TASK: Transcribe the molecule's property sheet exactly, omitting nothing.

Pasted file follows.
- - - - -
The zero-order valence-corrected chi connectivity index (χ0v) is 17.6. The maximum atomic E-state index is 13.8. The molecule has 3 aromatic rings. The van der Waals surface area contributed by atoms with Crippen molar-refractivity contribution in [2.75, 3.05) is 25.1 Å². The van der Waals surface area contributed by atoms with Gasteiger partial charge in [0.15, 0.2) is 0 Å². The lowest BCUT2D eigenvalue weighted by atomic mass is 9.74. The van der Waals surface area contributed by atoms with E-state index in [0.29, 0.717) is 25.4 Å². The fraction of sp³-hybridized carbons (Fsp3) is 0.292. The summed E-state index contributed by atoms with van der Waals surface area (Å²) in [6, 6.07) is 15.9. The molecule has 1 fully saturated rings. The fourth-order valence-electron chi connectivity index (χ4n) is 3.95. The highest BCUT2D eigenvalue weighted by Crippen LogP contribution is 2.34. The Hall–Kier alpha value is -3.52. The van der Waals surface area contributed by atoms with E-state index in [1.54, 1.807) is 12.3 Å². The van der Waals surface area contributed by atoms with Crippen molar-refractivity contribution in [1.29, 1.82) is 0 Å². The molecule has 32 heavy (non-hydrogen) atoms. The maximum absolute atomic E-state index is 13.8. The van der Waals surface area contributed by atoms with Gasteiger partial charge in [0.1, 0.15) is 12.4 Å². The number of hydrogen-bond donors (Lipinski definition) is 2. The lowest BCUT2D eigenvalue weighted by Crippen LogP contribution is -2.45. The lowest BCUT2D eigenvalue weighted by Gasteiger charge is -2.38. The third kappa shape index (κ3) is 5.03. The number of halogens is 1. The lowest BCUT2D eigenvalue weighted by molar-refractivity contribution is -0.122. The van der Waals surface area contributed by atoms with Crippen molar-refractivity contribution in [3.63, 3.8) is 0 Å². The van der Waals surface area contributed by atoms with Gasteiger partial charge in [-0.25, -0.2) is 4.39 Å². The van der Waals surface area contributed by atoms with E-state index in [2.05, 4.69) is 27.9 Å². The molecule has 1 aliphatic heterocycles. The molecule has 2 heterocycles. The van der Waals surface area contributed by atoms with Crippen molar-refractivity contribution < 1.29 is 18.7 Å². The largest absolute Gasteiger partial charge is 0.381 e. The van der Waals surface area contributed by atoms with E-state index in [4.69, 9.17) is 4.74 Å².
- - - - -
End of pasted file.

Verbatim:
The zero-order valence-corrected chi connectivity index (χ0v) is 17.6. The maximum atomic E-state index is 13.8. The molecule has 3 aromatic rings. The van der Waals surface area contributed by atoms with Crippen molar-refractivity contribution in [2.75, 3.05) is 25.1 Å². The van der Waals surface area contributed by atoms with Gasteiger partial charge in [0.15, 0.2) is 0 Å². The lowest BCUT2D eigenvalue weighted by atomic mass is 9.74. The van der Waals surface area contributed by atoms with E-state index in [0.29, 0.717) is 25.4 Å². The fraction of sp³-hybridized carbons (Fsp3) is 0.292. The summed E-state index contributed by atoms with van der Waals surface area (Å²) in [6, 6.07) is 15.9. The molecule has 1 fully saturated rings. The fourth-order valence-electron chi connectivity index (χ4n) is 3.95. The highest BCUT2D eigenvalue weighted by Crippen LogP contribution is 2.34. The Hall–Kier alpha value is -3.52. The van der Waals surface area contributed by atoms with E-state index in [1.54, 1.807) is 12.3 Å². The van der Waals surface area contributed by atoms with Crippen molar-refractivity contribution in [1.29, 1.82) is 0 Å². The molecule has 32 heavy (non-hydrogen) atoms. The maximum absolute atomic E-state index is 13.8. The van der Waals surface area contributed by atoms with Gasteiger partial charge in [0.1, 0.15) is 12.4 Å². The number of hydrogen-bond donors (Lipinski definition) is 2. The lowest BCUT2D eigenvalue weighted by Crippen LogP contribution is -2.45. The lowest BCUT2D eigenvalue weighted by Gasteiger charge is -2.38. The third kappa shape index (κ3) is 5.03. The number of halogens is 1. The lowest BCUT2D eigenvalue weighted by molar-refractivity contribution is -0.122. The van der Waals surface area contributed by atoms with Crippen molar-refractivity contribution in [3.63, 3.8) is 0 Å². The van der Waals surface area contributed by atoms with Gasteiger partial charge in [-0.25, -0.2) is 4.39 Å². The van der Waals surface area contributed by atoms with E-state index in [2.05, 4.69) is 27.9 Å². The molecule has 1 aliphatic heterocycles. The molecule has 2 heterocycles. The van der Waals surface area contributed by atoms with Crippen molar-refractivity contribution < 1.29 is 18.7 Å². The largest absolute Gasteiger partial charge is 0.381 e. The van der Waals surface area contributed by atoms with E-state index in [4.69, 9.17) is 4.74 Å².